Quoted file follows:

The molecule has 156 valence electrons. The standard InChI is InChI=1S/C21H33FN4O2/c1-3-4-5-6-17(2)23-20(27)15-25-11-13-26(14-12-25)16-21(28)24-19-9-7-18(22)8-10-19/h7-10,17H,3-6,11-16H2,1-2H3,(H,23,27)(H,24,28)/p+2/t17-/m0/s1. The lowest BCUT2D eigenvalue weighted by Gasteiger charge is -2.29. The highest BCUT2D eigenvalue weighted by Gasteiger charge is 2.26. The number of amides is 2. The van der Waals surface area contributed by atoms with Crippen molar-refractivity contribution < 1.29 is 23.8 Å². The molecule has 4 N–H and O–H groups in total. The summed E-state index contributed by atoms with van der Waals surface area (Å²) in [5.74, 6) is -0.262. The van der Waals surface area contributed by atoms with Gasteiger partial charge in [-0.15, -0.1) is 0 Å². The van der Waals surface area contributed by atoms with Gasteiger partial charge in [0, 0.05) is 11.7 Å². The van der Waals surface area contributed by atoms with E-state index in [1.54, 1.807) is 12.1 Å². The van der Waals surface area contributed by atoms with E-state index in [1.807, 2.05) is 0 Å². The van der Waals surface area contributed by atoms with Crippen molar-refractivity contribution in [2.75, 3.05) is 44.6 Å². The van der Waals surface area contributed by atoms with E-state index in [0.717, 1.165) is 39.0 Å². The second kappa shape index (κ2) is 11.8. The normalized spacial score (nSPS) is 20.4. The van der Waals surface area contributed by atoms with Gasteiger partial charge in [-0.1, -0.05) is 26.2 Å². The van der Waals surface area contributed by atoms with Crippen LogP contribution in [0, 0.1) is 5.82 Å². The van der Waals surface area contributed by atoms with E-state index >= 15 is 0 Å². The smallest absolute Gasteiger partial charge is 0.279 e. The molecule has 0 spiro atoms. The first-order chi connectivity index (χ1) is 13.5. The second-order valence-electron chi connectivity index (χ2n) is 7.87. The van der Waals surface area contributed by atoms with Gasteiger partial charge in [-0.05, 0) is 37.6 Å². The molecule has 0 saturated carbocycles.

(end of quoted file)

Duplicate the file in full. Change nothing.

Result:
The molecule has 156 valence electrons. The standard InChI is InChI=1S/C21H33FN4O2/c1-3-4-5-6-17(2)23-20(27)15-25-11-13-26(14-12-25)16-21(28)24-19-9-7-18(22)8-10-19/h7-10,17H,3-6,11-16H2,1-2H3,(H,23,27)(H,24,28)/p+2/t17-/m0/s1. The lowest BCUT2D eigenvalue weighted by Gasteiger charge is -2.29. The highest BCUT2D eigenvalue weighted by Gasteiger charge is 2.26. The number of amides is 2. The van der Waals surface area contributed by atoms with Crippen molar-refractivity contribution < 1.29 is 23.8 Å². The molecule has 4 N–H and O–H groups in total. The summed E-state index contributed by atoms with van der Waals surface area (Å²) in [5.74, 6) is -0.262. The van der Waals surface area contributed by atoms with Gasteiger partial charge in [-0.15, -0.1) is 0 Å². The van der Waals surface area contributed by atoms with Gasteiger partial charge in [0, 0.05) is 11.7 Å². The van der Waals surface area contributed by atoms with E-state index in [1.54, 1.807) is 12.1 Å². The van der Waals surface area contributed by atoms with E-state index in [1.807, 2.05) is 0 Å². The van der Waals surface area contributed by atoms with Crippen molar-refractivity contribution in [2.75, 3.05) is 44.6 Å². The van der Waals surface area contributed by atoms with E-state index in [0.717, 1.165) is 39.0 Å². The second kappa shape index (κ2) is 11.8. The normalized spacial score (nSPS) is 20.4. The van der Waals surface area contributed by atoms with Gasteiger partial charge in [-0.1, -0.05) is 26.2 Å². The van der Waals surface area contributed by atoms with Crippen LogP contribution in [0, 0.1) is 5.82 Å². The van der Waals surface area contributed by atoms with E-state index >= 15 is 0 Å². The smallest absolute Gasteiger partial charge is 0.279 e. The molecule has 0 spiro atoms. The first-order chi connectivity index (χ1) is 13.5. The second-order valence-electron chi connectivity index (χ2n) is 7.87. The van der Waals surface area contributed by atoms with Gasteiger partial charge in [-0.05, 0) is 37.6 Å². The molecule has 0 saturated carbocycles.